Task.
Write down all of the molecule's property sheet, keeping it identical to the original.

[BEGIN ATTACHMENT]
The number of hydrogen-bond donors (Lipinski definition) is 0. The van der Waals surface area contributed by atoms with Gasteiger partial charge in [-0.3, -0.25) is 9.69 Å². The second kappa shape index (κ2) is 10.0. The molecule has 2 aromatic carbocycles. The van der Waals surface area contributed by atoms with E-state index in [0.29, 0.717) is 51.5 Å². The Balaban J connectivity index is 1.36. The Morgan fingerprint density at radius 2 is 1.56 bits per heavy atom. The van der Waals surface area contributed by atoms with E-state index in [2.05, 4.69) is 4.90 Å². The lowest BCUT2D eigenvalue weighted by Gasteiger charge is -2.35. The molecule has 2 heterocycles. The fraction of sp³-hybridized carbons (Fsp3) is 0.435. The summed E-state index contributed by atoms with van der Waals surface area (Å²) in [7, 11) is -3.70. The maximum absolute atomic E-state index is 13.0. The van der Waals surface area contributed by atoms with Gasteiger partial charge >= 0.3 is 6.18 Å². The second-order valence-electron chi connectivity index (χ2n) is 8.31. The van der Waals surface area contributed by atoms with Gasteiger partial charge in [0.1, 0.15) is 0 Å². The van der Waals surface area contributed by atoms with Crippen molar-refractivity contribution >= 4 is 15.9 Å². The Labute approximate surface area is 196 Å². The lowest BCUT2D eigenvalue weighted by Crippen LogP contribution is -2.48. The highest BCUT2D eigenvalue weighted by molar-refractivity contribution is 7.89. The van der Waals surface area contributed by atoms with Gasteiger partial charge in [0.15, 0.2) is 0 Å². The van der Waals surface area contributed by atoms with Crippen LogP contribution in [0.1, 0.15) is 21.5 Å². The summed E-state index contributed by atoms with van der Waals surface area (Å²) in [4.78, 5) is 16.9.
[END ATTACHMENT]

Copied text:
The number of hydrogen-bond donors (Lipinski definition) is 0. The van der Waals surface area contributed by atoms with Gasteiger partial charge in [-0.3, -0.25) is 9.69 Å². The second kappa shape index (κ2) is 10.0. The molecule has 2 aromatic carbocycles. The van der Waals surface area contributed by atoms with E-state index in [0.29, 0.717) is 51.5 Å². The Balaban J connectivity index is 1.36. The Morgan fingerprint density at radius 2 is 1.56 bits per heavy atom. The van der Waals surface area contributed by atoms with E-state index in [2.05, 4.69) is 4.90 Å². The lowest BCUT2D eigenvalue weighted by Gasteiger charge is -2.35. The molecule has 2 heterocycles. The fraction of sp³-hybridized carbons (Fsp3) is 0.435. The summed E-state index contributed by atoms with van der Waals surface area (Å²) in [7, 11) is -3.70. The maximum absolute atomic E-state index is 13.0. The van der Waals surface area contributed by atoms with Gasteiger partial charge >= 0.3 is 6.18 Å². The second-order valence-electron chi connectivity index (χ2n) is 8.31. The van der Waals surface area contributed by atoms with Gasteiger partial charge in [0.1, 0.15) is 0 Å². The van der Waals surface area contributed by atoms with Crippen molar-refractivity contribution >= 4 is 15.9 Å². The Labute approximate surface area is 196 Å². The lowest BCUT2D eigenvalue weighted by Crippen LogP contribution is -2.48. The highest BCUT2D eigenvalue weighted by molar-refractivity contribution is 7.89. The van der Waals surface area contributed by atoms with Gasteiger partial charge in [0.15, 0.2) is 0 Å². The van der Waals surface area contributed by atoms with Crippen LogP contribution in [0.1, 0.15) is 21.5 Å². The summed E-state index contributed by atoms with van der Waals surface area (Å²) in [4.78, 5) is 16.9.